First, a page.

Thursday, November 13

How to DIY a Photo Gallery Ledge {For a lot less than buying them}

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I've had several people, online and in person, ask where we found our gallery shelves for our hallway. The short answer: We made them. I had looked at buying them and as many have found, they’re not cheap to buy: Upwards of $50 for nice looking ones. I headed over to Pinterest to see what I could find there for ideas. How to DIY a Photo Gallery Ledge {for a lot less than buying them} at

There were tons of plans for “$10 Gallery Ledges” but they were all very simple, and I have no idea how they actually were $10 each, because the materials alone were more than that….maybe the posts were old. I ended up spending about $50 for materials, which gave me 3 – 32” shelves {still pretty cheap at $16 and change each.

What did I need:

If you have a nail gun and finishing brads, awesome! If you don’t I would recommend using a power drill, small screws and a drill bit slightly smaller than your screws {always pre-drill your holes so you don’t split the wood}. If you don’t have either, see if you can borrow them, OR if you want to take things a little more chancy, just glue it with a strong wood adhesive and clamps {I don’t recommend just using glue though…the last thing you want is glass all over your floor}.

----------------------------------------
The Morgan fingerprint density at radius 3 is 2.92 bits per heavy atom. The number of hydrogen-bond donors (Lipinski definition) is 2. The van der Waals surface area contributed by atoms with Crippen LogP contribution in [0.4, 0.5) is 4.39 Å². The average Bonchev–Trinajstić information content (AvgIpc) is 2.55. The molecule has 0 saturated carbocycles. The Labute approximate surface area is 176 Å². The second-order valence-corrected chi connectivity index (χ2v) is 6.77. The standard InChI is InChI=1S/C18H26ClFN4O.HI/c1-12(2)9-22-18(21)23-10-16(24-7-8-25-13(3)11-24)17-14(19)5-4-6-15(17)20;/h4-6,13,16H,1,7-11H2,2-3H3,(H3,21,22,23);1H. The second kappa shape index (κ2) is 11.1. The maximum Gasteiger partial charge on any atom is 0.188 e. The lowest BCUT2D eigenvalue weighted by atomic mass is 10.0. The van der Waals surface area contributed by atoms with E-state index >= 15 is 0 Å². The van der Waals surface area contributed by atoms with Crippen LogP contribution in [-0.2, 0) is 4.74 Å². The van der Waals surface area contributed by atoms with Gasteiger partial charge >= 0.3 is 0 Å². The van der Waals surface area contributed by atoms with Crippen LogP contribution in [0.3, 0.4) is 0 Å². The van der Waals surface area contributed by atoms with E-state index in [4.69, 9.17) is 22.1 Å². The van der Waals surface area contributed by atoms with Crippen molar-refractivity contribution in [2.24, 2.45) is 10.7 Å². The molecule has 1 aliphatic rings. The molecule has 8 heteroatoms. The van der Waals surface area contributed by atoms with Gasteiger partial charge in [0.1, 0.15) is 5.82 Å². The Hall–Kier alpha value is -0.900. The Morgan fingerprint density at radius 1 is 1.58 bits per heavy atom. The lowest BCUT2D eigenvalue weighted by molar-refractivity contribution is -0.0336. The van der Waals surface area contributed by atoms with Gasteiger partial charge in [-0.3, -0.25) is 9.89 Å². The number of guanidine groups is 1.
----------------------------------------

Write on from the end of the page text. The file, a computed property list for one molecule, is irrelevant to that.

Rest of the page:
I ended up picking up 2 – 1/2”x 4”x 8’ board, 1– 1” x 8’ lattice trim, and 1 – 2” x 8’ molding.

I also picked up some Gorilla wood glue {which I love}, 150 grit sand paper, a disposable paint brush, and black semi-gloss paint.

If you’re in a Home Depot or Lowe’s they’ll very often cut your lumber for you {I’ve never had any luck finding someone though}. They do have the saw and miter box for you to cut your own lumber, which works too. I came home and used our chop saw {I had all 4 kids with me, alone!}.

I cut all the pieces 32” long (or 1/3 of 96”). I wanted to get the most pieces I could out of my wood, without things being too small or too big: 32” worked perfectly for the space I had in mind for my shelves. Do double check that your pieces are all the same length before cutting them down, if they’re not, make them the same length and refigure your width.